Bipole III is a new high voltage direct current (HVDC) transmission project required to improve overall system reliability and dependability. Projected in-service date for this project is anticipated for 2018.
News Release, September 18, 2014: Supplier Selected for Largest Bipole III Reliability Project Contract
Manitoba Conservation and Water Stewardship has approved the Construction Environmental Protection Plan for the Riel Converter Station Facilities, Infrastructure and Ground Electrode in accordance with Clause 4 of the Environment Act Licence. View the Construction Environmental Protection Plan.
Manitoba Conservation and Water Stewardship granted Environment Act Licence No. 3055 to Manitoba Hydro on August 14, 2013 for the construction, operation, and maintenance of the Bipole III Transmission Project.
We received approval for Licence Clause #8 of the Environment Act Licence, which concerned routing in southern Manitoba where the transmission line was not located on the half mile alignment. The report and outcomes can be found at Manitoba Conservation and Water Stewardships Public Registry.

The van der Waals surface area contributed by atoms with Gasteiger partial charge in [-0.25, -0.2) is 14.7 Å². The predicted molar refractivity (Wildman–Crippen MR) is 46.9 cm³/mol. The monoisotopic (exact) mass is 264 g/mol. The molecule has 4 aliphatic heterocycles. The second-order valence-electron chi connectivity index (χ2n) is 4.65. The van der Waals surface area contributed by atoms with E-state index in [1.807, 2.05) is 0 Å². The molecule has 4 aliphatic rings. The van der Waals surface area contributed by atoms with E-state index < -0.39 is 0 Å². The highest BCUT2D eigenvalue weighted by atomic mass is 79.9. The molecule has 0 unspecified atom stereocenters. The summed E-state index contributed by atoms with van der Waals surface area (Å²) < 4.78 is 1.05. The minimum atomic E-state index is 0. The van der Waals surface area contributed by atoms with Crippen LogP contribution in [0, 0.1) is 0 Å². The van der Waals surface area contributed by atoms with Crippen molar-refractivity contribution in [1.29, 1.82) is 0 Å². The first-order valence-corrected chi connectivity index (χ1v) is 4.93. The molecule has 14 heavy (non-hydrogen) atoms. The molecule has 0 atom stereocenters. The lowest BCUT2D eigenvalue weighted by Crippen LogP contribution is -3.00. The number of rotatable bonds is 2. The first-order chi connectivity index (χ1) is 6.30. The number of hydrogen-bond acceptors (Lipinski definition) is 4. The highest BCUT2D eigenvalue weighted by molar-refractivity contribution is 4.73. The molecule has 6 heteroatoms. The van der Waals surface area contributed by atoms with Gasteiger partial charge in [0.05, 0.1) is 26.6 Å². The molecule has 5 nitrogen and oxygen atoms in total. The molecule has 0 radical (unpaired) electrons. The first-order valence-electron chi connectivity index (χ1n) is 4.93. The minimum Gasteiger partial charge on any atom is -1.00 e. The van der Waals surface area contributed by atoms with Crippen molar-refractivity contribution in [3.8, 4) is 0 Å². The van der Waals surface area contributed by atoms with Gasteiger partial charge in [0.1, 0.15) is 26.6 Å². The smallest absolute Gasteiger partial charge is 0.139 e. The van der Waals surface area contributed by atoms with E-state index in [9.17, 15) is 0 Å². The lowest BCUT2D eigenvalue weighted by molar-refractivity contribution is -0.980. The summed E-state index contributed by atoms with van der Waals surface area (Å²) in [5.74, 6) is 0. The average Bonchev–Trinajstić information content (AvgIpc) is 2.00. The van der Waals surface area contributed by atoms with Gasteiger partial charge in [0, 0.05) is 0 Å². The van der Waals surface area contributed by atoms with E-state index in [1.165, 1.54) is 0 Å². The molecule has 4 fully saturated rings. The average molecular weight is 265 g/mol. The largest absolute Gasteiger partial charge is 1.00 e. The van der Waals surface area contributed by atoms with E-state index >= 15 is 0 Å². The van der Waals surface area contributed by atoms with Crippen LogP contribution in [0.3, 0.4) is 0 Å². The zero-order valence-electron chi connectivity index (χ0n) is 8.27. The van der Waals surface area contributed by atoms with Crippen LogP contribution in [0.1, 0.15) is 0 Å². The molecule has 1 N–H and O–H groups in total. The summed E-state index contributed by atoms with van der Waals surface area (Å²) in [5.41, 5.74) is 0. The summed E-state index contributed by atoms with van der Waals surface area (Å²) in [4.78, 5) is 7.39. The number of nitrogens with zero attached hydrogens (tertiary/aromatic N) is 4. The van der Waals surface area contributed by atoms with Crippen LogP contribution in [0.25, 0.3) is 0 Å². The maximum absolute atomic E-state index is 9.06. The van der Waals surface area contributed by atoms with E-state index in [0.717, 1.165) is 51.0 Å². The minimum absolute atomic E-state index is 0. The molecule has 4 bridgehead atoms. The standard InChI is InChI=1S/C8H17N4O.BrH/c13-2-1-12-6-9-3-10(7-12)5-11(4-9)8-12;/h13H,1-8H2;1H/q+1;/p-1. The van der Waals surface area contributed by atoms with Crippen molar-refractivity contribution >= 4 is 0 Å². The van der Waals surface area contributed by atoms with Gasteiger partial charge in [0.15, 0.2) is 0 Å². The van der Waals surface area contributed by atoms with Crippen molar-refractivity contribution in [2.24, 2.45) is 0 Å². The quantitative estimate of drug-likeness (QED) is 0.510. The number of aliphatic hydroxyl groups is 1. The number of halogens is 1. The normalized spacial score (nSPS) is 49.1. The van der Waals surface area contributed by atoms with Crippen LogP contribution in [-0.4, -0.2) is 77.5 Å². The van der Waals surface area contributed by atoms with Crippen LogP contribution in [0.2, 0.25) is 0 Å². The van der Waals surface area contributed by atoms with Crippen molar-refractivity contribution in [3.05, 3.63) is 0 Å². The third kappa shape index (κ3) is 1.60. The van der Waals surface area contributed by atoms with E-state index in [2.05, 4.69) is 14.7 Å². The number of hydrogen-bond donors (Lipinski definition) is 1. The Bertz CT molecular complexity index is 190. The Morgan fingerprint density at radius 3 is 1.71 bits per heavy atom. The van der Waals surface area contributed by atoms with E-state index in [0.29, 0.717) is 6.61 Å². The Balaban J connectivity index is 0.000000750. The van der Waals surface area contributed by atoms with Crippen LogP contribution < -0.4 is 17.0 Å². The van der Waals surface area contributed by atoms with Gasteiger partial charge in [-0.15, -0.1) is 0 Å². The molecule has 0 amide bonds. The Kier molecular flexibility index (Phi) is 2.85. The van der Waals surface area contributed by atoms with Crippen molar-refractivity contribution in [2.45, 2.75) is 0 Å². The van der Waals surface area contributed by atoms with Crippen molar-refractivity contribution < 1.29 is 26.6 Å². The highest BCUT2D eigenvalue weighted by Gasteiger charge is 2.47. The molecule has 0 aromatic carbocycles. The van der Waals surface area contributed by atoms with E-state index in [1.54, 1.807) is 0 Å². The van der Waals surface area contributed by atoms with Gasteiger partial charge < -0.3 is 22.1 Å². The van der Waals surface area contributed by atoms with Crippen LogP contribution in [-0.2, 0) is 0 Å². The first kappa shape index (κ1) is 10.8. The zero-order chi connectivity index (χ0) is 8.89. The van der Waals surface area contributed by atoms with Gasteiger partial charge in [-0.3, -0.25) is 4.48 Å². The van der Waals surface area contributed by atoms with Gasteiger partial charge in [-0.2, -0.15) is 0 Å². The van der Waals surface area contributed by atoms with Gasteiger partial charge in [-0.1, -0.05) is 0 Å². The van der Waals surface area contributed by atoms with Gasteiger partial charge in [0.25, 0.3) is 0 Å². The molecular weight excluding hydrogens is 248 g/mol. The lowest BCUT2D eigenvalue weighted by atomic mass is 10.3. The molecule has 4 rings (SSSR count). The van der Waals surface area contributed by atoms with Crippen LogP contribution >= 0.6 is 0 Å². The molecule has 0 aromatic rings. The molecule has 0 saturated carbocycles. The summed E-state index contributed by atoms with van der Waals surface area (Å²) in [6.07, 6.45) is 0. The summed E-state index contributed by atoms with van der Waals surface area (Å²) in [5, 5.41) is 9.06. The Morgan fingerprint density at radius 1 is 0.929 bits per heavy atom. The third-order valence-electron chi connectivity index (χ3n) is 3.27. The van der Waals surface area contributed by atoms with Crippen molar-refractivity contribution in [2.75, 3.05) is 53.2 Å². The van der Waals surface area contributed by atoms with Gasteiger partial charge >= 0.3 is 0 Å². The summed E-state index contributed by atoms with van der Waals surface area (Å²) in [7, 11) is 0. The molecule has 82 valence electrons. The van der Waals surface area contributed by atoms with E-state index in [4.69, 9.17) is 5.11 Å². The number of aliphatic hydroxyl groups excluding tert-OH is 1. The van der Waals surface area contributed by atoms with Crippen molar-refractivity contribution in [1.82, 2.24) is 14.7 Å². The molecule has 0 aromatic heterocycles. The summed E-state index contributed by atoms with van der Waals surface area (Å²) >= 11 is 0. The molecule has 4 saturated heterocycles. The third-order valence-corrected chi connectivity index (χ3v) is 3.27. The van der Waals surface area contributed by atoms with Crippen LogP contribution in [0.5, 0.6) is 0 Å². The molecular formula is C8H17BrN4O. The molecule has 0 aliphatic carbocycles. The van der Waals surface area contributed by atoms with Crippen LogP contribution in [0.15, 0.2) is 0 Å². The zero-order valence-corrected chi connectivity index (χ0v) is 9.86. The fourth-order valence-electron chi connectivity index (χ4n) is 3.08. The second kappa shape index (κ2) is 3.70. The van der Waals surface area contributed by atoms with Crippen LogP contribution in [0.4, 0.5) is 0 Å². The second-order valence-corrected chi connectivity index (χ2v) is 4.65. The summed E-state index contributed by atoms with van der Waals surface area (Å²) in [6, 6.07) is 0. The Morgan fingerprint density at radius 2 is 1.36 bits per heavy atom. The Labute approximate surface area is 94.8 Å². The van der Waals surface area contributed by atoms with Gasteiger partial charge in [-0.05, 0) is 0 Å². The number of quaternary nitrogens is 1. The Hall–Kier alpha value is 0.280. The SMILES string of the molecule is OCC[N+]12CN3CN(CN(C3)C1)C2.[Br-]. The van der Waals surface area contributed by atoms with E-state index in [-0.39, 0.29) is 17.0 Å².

Due to the heavy reliance on one transmission corridor and a single converter station in the south (Dorsey), the system is vulnerable to extensive power outages from severe weather (major ice storm, extreme wind event, tornado), fires, or other events.
Studies have concluded that a new transmission line and associated facilities would improve system reliability and reduce dependency on Dorsey Station and the existing HVDC Interlake corridor. The Bipole III Transmission Reliability Project would also establish a second converter station in southern Manitoba, to provide another major point of power injection into the transmission and distribution system.
We have changed the name of the northern converter station under construction as part of the Bipole III Project to Keewatinohk. Pronounced Kee-way-tin-oohk, the Cree word for the north. Formerly known as Keewatinoow, the station's name change was effective August 18, 2014. Keewatinohk will be used in all future work, though Keewatinoow may still appear in materials that pre-date the change.